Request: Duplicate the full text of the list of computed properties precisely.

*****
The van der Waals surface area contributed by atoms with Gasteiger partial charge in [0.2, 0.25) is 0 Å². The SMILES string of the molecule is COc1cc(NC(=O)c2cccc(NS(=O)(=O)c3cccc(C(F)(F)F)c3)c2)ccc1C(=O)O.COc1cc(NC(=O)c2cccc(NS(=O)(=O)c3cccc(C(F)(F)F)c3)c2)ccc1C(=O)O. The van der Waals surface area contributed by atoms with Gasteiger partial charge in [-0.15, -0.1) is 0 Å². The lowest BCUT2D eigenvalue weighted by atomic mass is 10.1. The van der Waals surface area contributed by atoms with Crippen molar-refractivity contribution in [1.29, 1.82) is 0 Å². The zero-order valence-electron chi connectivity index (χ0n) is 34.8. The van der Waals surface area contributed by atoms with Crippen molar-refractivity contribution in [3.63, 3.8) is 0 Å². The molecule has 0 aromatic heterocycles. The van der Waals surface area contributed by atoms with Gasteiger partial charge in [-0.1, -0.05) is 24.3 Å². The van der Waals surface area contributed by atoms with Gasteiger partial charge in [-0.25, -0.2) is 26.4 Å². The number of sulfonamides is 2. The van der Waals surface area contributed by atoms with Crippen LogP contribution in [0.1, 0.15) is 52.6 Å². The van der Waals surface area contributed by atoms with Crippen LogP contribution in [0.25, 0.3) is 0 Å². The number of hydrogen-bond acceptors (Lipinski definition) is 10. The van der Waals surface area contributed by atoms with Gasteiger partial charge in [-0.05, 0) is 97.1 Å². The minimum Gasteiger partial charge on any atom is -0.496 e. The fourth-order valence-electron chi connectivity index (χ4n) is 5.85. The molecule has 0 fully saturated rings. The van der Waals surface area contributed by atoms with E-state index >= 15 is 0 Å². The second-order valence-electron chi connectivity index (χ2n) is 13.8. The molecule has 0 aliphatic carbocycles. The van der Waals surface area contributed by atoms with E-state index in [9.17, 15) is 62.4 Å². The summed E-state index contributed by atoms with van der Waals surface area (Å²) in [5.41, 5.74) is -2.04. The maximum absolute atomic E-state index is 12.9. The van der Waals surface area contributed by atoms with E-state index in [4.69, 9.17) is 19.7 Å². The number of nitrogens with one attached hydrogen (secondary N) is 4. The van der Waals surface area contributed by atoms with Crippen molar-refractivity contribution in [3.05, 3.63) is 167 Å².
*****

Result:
The van der Waals surface area contributed by atoms with Gasteiger partial charge in [0.2, 0.25) is 0 Å². The SMILES string of the molecule is COc1cc(NC(=O)c2cccc(NS(=O)(=O)c3cccc(C(F)(F)F)c3)c2)ccc1C(=O)O.COc1cc(NC(=O)c2cccc(NS(=O)(=O)c3cccc(C(F)(F)F)c3)c2)ccc1C(=O)O. The van der Waals surface area contributed by atoms with Gasteiger partial charge in [-0.15, -0.1) is 0 Å². The lowest BCUT2D eigenvalue weighted by atomic mass is 10.1. The van der Waals surface area contributed by atoms with Crippen molar-refractivity contribution in [1.29, 1.82) is 0 Å². The zero-order valence-electron chi connectivity index (χ0n) is 34.8. The van der Waals surface area contributed by atoms with Crippen molar-refractivity contribution in [3.63, 3.8) is 0 Å². The molecule has 0 aromatic heterocycles. The van der Waals surface area contributed by atoms with Gasteiger partial charge in [-0.1, -0.05) is 24.3 Å². The van der Waals surface area contributed by atoms with Gasteiger partial charge in [-0.25, -0.2) is 26.4 Å². The number of sulfonamides is 2. The van der Waals surface area contributed by atoms with Crippen LogP contribution in [0.1, 0.15) is 52.6 Å². The van der Waals surface area contributed by atoms with Crippen LogP contribution in [0.25, 0.3) is 0 Å². The number of hydrogen-bond acceptors (Lipinski definition) is 10. The van der Waals surface area contributed by atoms with Gasteiger partial charge in [-0.05, 0) is 97.1 Å². The minimum Gasteiger partial charge on any atom is -0.496 e. The fourth-order valence-electron chi connectivity index (χ4n) is 5.85. The molecule has 0 fully saturated rings. The van der Waals surface area contributed by atoms with E-state index >= 15 is 0 Å². The second-order valence-electron chi connectivity index (χ2n) is 13.8. The molecule has 0 aliphatic carbocycles. The van der Waals surface area contributed by atoms with E-state index in [9.17, 15) is 62.4 Å². The summed E-state index contributed by atoms with van der Waals surface area (Å²) in [5.41, 5.74) is -2.04. The maximum absolute atomic E-state index is 12.9. The van der Waals surface area contributed by atoms with E-state index in [4.69, 9.17) is 19.7 Å². The number of nitrogens with one attached hydrogen (secondary N) is 4. The van der Waals surface area contributed by atoms with Crippen molar-refractivity contribution in [3.05, 3.63) is 167 Å².